A manifest file

    The manifest file specifies details about your app. Name, description, icons, permissions. You plop this /public.

    // public/manifest.json
      "manifest_version": 3,
      "name": "WhatIsPoint.xyz",
      "short_name": "whatispoint",
      "version": "0.1.2",
      "description": "Get the main insight from an article using GPT",
      "icons": {
        "16": "/icons/favicon-16x16.png",
        "32": "/icons/favicon-32x32.png",
        "48": "/icons/favicon-48x48.png",
        "128": "/icons/128x128.png",
        "192": "/icons/android-chrome-192x192.png"
      "permissions": ["activeTab"],
      "content_scripts": [
          "matches": ["https://*/*", "http://*/*"],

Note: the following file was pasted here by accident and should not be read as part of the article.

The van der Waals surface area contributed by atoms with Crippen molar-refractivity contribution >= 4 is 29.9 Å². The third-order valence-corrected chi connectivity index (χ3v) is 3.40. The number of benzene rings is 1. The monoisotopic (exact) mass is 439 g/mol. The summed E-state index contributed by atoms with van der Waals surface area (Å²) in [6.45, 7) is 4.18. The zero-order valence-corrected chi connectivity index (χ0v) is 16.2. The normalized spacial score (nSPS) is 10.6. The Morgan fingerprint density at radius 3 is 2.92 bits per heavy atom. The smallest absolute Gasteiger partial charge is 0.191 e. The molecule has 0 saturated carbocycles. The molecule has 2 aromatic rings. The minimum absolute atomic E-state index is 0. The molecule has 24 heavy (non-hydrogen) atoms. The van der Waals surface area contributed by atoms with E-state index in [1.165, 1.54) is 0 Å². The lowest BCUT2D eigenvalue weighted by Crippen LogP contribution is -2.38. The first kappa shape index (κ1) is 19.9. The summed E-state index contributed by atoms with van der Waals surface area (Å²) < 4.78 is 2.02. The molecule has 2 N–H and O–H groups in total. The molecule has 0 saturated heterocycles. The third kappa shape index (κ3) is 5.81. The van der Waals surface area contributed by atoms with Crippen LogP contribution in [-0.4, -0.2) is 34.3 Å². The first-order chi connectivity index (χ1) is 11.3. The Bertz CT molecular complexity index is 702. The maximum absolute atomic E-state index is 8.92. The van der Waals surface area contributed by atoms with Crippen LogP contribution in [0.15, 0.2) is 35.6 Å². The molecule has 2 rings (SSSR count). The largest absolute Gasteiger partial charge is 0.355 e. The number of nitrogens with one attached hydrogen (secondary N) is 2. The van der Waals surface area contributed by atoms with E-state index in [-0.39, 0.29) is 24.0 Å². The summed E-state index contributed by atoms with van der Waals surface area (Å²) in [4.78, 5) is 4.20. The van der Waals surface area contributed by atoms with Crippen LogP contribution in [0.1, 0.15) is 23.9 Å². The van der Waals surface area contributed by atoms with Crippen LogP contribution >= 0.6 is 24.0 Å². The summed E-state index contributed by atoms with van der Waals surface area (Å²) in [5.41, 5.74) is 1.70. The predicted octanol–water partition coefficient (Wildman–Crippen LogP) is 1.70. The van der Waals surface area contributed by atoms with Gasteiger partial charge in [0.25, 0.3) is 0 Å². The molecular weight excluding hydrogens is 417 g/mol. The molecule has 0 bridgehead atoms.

"js": ["inject.js"]
      "action": {
        "default_popup": "extension.html"

    inject.js is a JavaScript file that runs on every page. I don't actually need that, why's it there 🤔

    extension.html is the page you want to load in a popup.

    A dedicated page in your NextJS app

    extension.html in action
    extension.html in action

    You don't have to dedicate your entire app to being an extension. Mine also hosts the homepage, for example.

    Make a normal NextJS page in pages/extension.tsx and that's what users will see when they click the extension icon.

    // pages/extension.tsx
    export default function Extension() {
      const [minHeight, setMinHeight] = useState<number | undefined>()
      const {
        data: keyInsight,
      } = useMutation(findKeyInsight)
      async function summarizeArticle() {
        // ..
      useEffect(() => {
      }, [])
      return (
        <Layout minHeight={minHeight}>
          <Heading>What is the point?</Heading>
          // ...

    You can use any tooling you're used to. Here I'm leveraging React Query to talk to my backend and ThemeUI for styling.